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Is there anything you would change about this book?
What was the most interesting aspect of this story? The least interesting?
The build of Craig Claiborne finding his way in life, coming up with a dream, and achieving it. Once he has it, though, the momentum is lost, Claiborne becomes a mostly still functional alcoholic, and it catches up with him. End of story. Not much there. No great payoff or life lessons learned.
Who would you have cast as narrator instead of Dick Hill?
Anyone. Honestly, what was the guy thinking? What was his producer thinking? Who were they narrating for, did they think? Thankfully, after the first hour or two the narrator tones it down noticeably from what you hear on the sample, but still, just about anyone would have been better.
If this book were a movie would you go see it?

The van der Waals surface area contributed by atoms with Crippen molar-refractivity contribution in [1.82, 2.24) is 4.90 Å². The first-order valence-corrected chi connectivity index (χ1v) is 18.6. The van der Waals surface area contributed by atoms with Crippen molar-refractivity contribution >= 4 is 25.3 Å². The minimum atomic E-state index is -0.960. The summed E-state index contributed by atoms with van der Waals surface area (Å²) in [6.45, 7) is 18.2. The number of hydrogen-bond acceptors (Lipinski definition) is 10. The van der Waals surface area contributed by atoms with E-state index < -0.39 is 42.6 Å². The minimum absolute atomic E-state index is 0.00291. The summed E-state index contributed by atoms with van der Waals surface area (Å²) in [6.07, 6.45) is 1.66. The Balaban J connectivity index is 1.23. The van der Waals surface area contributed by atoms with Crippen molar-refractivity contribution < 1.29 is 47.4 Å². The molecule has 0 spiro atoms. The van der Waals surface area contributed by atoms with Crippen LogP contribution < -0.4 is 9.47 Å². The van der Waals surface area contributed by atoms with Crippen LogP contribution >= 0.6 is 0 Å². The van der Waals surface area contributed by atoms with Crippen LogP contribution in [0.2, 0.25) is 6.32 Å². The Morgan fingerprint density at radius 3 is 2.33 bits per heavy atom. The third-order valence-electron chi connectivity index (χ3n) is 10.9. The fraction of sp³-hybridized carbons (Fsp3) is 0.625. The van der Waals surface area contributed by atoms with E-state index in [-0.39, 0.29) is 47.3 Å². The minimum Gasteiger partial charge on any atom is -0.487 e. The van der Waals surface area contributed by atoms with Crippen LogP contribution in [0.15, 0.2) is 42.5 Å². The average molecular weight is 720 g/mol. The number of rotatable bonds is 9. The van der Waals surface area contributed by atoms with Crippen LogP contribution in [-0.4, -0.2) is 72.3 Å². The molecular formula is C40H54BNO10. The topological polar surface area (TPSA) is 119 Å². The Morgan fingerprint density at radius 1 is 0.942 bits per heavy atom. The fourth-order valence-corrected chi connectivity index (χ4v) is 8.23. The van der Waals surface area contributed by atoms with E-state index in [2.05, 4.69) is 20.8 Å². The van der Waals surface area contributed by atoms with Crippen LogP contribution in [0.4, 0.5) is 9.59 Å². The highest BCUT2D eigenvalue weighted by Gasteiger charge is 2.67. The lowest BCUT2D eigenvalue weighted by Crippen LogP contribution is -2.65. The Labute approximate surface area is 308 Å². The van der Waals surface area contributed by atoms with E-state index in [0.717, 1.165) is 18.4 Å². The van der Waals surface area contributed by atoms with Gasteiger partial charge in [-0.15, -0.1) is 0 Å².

Probably not. I don't enjoy spending time with nasty, mean-spirited drunks in life nor in art.
Any additional comments?
It was interesting to learn about how Claiborne's work, like that of Julia Child, shaped America's interest in better food and ultimately in foodie pursuits. It was also interesting to learn how Pierre Franey fit into the equation. I'd read it just for this aspect, but with the understanding that it's truthful and doesn't have a nice payoff like fiction might.<br/><br/>To his credit the author writes it well and also gives aside notes to clarify things. Well done an appreciated.
2 of 2 people found this review helpful
This book gives a great historical background of the development of our current food culture here in the U.S.A. It turns out we are a teachable & flexible people. I loved the story...but the reader was a little difficult to listen to...very exaggerated intonation, but worth listening to in spite of...